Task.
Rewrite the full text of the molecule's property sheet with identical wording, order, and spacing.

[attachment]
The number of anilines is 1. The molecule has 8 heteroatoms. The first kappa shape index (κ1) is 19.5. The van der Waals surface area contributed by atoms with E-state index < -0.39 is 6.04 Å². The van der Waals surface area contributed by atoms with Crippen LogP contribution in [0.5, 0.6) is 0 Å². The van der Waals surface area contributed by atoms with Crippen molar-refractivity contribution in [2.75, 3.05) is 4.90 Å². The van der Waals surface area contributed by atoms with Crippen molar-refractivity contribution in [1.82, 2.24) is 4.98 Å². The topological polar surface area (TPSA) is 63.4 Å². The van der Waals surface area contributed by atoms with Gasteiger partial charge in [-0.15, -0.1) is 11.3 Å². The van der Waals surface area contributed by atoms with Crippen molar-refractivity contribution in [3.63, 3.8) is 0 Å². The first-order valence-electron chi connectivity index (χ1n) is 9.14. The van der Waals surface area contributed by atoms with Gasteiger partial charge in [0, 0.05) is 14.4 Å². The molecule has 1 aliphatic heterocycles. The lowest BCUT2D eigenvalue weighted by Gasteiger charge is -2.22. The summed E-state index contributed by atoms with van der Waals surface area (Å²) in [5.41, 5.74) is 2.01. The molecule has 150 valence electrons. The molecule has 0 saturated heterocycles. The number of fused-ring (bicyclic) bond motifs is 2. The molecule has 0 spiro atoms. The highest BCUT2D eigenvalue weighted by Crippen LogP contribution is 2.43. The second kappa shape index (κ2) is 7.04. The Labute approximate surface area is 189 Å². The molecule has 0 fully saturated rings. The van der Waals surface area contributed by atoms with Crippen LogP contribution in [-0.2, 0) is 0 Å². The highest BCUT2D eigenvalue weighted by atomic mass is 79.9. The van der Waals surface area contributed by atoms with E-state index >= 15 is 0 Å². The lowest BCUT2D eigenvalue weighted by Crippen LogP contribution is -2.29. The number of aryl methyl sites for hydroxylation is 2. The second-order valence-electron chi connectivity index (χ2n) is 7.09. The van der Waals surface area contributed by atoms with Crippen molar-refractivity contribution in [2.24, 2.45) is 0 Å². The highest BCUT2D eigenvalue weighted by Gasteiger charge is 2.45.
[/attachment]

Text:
The number of anilines is 1. The molecule has 8 heteroatoms. The first kappa shape index (κ1) is 19.5. The van der Waals surface area contributed by atoms with E-state index < -0.39 is 6.04 Å². The van der Waals surface area contributed by atoms with Crippen LogP contribution in [0.5, 0.6) is 0 Å². The van der Waals surface area contributed by atoms with Crippen molar-refractivity contribution in [2.75, 3.05) is 4.90 Å². The van der Waals surface area contributed by atoms with Crippen molar-refractivity contribution in [1.82, 2.24) is 4.98 Å². The topological polar surface area (TPSA) is 63.4 Å². The van der Waals surface area contributed by atoms with Gasteiger partial charge in [-0.15, -0.1) is 11.3 Å². The van der Waals surface area contributed by atoms with Crippen molar-refractivity contribution in [3.63, 3.8) is 0 Å². The first-order valence-electron chi connectivity index (χ1n) is 9.14. The van der Waals surface area contributed by atoms with Gasteiger partial charge in [0, 0.05) is 14.4 Å². The molecule has 1 aliphatic heterocycles. The lowest BCUT2D eigenvalue weighted by Gasteiger charge is -2.22. The summed E-state index contributed by atoms with van der Waals surface area (Å²) in [5.41, 5.74) is 2.01. The molecule has 150 valence electrons. The molecule has 0 saturated heterocycles. The number of fused-ring (bicyclic) bond motifs is 2. The molecule has 0 spiro atoms. The highest BCUT2D eigenvalue weighted by Crippen LogP contribution is 2.43. The second kappa shape index (κ2) is 7.04. The Labute approximate surface area is 189 Å². The molecule has 0 fully saturated rings. The van der Waals surface area contributed by atoms with Crippen LogP contribution in [-0.2, 0) is 0 Å². The highest BCUT2D eigenvalue weighted by atomic mass is 79.9. The van der Waals surface area contributed by atoms with E-state index >= 15 is 0 Å². The lowest BCUT2D eigenvalue weighted by Crippen LogP contribution is -2.29. The number of aryl methyl sites for hydroxylation is 2. The second-order valence-electron chi connectivity index (χ2n) is 7.09. The van der Waals surface area contributed by atoms with Crippen molar-refractivity contribution in [2.24, 2.45) is 0 Å². The highest BCUT2D eigenvalue weighted by Gasteiger charge is 2.45.